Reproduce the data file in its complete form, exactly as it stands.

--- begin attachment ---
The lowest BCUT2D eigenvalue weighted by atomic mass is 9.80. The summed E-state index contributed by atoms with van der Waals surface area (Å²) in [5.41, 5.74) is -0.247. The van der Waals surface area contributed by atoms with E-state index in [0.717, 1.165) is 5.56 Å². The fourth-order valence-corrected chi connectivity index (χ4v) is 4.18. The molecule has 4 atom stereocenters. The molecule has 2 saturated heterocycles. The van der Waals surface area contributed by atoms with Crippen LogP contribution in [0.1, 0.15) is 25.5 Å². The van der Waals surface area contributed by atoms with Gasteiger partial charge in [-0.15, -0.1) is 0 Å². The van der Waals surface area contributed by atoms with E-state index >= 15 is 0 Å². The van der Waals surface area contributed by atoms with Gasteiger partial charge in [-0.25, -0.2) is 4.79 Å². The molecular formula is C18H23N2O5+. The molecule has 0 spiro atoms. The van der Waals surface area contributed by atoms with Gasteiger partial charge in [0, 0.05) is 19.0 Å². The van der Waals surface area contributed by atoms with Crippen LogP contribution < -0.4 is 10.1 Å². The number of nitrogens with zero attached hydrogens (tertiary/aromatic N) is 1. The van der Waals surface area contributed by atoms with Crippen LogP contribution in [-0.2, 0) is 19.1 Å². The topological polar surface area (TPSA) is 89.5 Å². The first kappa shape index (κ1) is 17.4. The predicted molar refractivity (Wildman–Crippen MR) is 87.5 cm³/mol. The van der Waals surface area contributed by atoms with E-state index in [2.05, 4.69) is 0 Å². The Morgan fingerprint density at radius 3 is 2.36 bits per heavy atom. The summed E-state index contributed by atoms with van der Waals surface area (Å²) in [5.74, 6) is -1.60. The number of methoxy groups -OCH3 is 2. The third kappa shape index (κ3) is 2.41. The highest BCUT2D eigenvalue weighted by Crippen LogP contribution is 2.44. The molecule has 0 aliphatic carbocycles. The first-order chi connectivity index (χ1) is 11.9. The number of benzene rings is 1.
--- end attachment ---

The lowest BCUT2D eigenvalue weighted by atomic mass is 9.80. The summed E-state index contributed by atoms with van der Waals surface area (Å²) in [5.41, 5.74) is -0.247. The van der Waals surface area contributed by atoms with E-state index in [0.717, 1.165) is 5.56 Å². The fourth-order valence-corrected chi connectivity index (χ4v) is 4.18. The molecule has 4 atom stereocenters. The molecule has 2 saturated heterocycles. The van der Waals surface area contributed by atoms with Crippen LogP contribution in [0.1, 0.15) is 25.5 Å². The van der Waals surface area contributed by atoms with Gasteiger partial charge in [-0.15, -0.1) is 0 Å². The van der Waals surface area contributed by atoms with E-state index >= 15 is 0 Å². The van der Waals surface area contributed by atoms with Gasteiger partial charge in [-0.25, -0.2) is 4.79 Å². The molecular formula is C18H23N2O5+. The molecule has 0 spiro atoms. The van der Waals surface area contributed by atoms with Gasteiger partial charge in [0, 0.05) is 19.0 Å². The van der Waals surface area contributed by atoms with Crippen LogP contribution < -0.4 is 10.1 Å². The number of nitrogens with zero attached hydrogens (tertiary/aromatic N) is 1. The van der Waals surface area contributed by atoms with Crippen LogP contribution in [-0.2, 0) is 19.1 Å². The topological polar surface area (TPSA) is 89.5 Å². The first kappa shape index (κ1) is 17.4. The predicted molar refractivity (Wildman–Crippen MR) is 87.5 cm³/mol. The van der Waals surface area contributed by atoms with E-state index in [2.05, 4.69) is 0 Å². The Morgan fingerprint density at radius 3 is 2.36 bits per heavy atom. The summed E-state index contributed by atoms with van der Waals surface area (Å²) in [5.74, 6) is -1.60. The number of methoxy groups -OCH3 is 2. The third kappa shape index (κ3) is 2.41. The highest BCUT2D eigenvalue weighted by Crippen LogP contribution is 2.44. The molecule has 0 aliphatic carbocycles. The first-order chi connectivity index (χ1) is 11.9. The number of benzene rings is 1.